Don’t get me wrong; I am a firm believer in the micro-step approach. The choices we make for our wellbeing in the moment lead to actions that become habits. No matter how grand our future plans are, they are meaningless unless we put them into action. And we can only act in the moment.

But, I may lose it if I read one more article that tells me to take a deep breath and a walk around the block when I’m feeling overwhelmed. There’s an integral piece missing in this guidance. What else is going on while I’m breathing and walking? That makes all the difference.

I can breathe deeply for 5 minutes all the while ruminating on whatever it was that had me holding it in the first place. Once I have created the space that focus on my breath offers, how am I going to fill it?

Similarly, I can walk the block with feet stomping in my head or I can walk the block with a view toward shifting my perspective. It doesn’t just happen; I have to get out of the way of it happening.

Over the last few months we have collectively held our breath and stayed apart. It’s not so much about knowing what will help us as much as it’s about doing what will help us. And how we engage makes it more likely that we’ll notice the benefits.

Breathing and walking are great strategies for redirection. They interrupt our current trajectory, which is especially helpful when we notice that where we are headed, is hurting us. But, we have to set the coordinates in the direction we wish to move.

Intention Setting

Micro steps are pattern disruptors. They are meant to shift us out of an unpleasant or dysfunctional state and into a state of wellness. I am reminded of the idea that time heals all wounds. Ask anyone who has suffered a broken heart or immense grief about how they healed over time. Most will tell you that it wasn’t time that healed them but how they spent that time. Your use of micro step strategies like deep breathing, mantras, or quick sprints outside is maximized when you set an intention.

Here are a few steps for intention setting that can help keep you focused on your desired outcome ~ which is usually to feel better:

  • Close your eyes
  • Identify what you are feeling currently (stressed, frustrated, angry, helpless, sad)
  • Ask yourself what you would prefer to feel (relaxed, calm, energized, peaceful)
  • Set the intention with focus on your desired feelings
  • Engage in your chosen micro step with your intention in your heart
  • Let go of the outcome

Reflection and Meaning Making

It has been suggested that connecting to your original sense of purpose can provide the kind of stamina and endurance you need to move through difficult times. If you are a service provider responding to the physical, mental, emotional or spiritual needs of others, you may have felt called to your vocation. Examining your current motivations for this work (it may be different from the original call) can provide a container within which you can tap into a personal form of inspiration.

Knowing what drives you to do what you do can be a resource when you feel depleted. But take this a step further ~ how is that motivation connected to your experience of joy and fulfillment as a result of the service you offer?  It may not be enough to connect to what motivated you many years ago or even a few months ago if you are fresh in your field. A health crisis has the capacity to change on a fundamental level the very fabric of your personal guidance system. You may find that what you have always believed is morphing before your very eyes.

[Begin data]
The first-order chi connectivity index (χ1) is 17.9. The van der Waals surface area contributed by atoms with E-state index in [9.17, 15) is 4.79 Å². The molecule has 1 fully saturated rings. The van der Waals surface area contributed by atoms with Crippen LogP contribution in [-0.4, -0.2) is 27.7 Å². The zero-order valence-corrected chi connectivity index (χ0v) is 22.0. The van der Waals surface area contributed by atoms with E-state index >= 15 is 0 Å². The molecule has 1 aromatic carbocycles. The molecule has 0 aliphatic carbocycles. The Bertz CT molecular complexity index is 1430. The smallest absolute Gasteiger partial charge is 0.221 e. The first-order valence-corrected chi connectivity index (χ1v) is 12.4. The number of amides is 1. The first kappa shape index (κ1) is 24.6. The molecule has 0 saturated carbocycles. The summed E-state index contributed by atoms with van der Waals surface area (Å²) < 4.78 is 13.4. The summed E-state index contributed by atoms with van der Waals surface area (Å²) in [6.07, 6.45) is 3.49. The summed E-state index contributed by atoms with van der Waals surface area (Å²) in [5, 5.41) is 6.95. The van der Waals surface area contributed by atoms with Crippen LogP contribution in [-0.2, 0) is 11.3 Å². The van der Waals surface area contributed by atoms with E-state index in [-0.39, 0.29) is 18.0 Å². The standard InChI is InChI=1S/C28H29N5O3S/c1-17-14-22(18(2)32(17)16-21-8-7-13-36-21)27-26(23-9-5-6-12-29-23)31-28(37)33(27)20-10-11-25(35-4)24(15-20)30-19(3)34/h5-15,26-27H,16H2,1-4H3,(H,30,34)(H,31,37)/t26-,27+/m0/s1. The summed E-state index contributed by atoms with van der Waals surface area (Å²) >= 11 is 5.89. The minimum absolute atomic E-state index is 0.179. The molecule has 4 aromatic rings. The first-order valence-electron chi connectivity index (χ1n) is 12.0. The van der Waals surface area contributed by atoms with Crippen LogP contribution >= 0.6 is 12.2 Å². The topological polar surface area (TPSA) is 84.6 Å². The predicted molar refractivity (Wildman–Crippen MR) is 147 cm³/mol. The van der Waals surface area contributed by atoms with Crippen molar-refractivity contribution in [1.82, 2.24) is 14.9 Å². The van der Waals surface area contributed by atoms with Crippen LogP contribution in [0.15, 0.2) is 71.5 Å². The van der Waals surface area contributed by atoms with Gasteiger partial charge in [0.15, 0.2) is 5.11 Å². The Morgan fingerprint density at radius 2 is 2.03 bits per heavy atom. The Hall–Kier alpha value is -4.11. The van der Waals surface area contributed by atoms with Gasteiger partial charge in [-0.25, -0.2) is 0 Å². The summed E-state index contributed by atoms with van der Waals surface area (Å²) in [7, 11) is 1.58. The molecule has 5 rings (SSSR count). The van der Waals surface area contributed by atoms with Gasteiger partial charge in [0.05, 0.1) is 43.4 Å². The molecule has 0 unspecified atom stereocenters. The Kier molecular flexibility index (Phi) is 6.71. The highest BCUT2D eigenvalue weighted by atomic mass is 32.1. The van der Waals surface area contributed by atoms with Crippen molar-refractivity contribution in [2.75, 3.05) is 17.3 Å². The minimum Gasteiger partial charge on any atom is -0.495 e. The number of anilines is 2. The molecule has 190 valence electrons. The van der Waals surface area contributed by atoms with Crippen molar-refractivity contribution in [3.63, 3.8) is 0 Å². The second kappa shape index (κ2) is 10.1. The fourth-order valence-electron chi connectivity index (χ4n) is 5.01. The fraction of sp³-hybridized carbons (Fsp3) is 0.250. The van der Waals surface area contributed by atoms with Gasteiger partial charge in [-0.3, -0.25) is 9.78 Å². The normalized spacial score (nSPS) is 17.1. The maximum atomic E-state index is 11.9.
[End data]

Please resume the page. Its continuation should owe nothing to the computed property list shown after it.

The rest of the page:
Here are a few Powerful Guiding Questions to assist the process:

  • How have my values and beliefs changed since the pandemic began?
  • What inspires me to be of service?
  • How do I wish I could feel in my role as a service provider?
  • What quality do I feel is most relevant to my expression of service right now? (compassion, patience, respect, empathy)
  • And how does this quality apply to my self-care plan?

Asking the question only takes a moment; however, the answers may flow through you for hours or even days. It is not necessary to stop everything else in order to listen. Pose the question with gratitude for the answers you trust will come and carry on. It can be helpful to capture insights as they arise on your phone or a notepad. You can take more time later to reflect on what was unearthed for you. These insights then become touchstones to connect you back to motivation, inspiration, and values-driven action.

Anchor the micro steps you take with your intention and connection to personal relevance. When what you do for yourself emerges from a place of self-love and self-respect, then even the smallest act on your own behalf has profound impact.

Another instalment in the Conscious Service Series for Helping Professionals and Personal Caregivers.


  • Elizabeth Bishop


    Elizabeth Bishop Consulting/Confederation College

    Elizabeth Bishop is the creator of the Conscious Service Approach designed to support helping professionals to reconnect with and fulfill their desire to make a difference in the lives of those they support. Following the completion of a diploma in Developmental Services and a degree in Psychology and Religious Studies, she completed a Masters in Adult Education through St. Francis Xavier University, providing the opportunity to test and refine the elements of the Conscious Service Approach. Elizabeth develops and facilitates workshops, teaches at the college level, coordinates caregiver programs and she is the author of the Service with Elizabeth Bishop channel on the new Vibe app for mindfulness. Contact Elizabeth and learn more at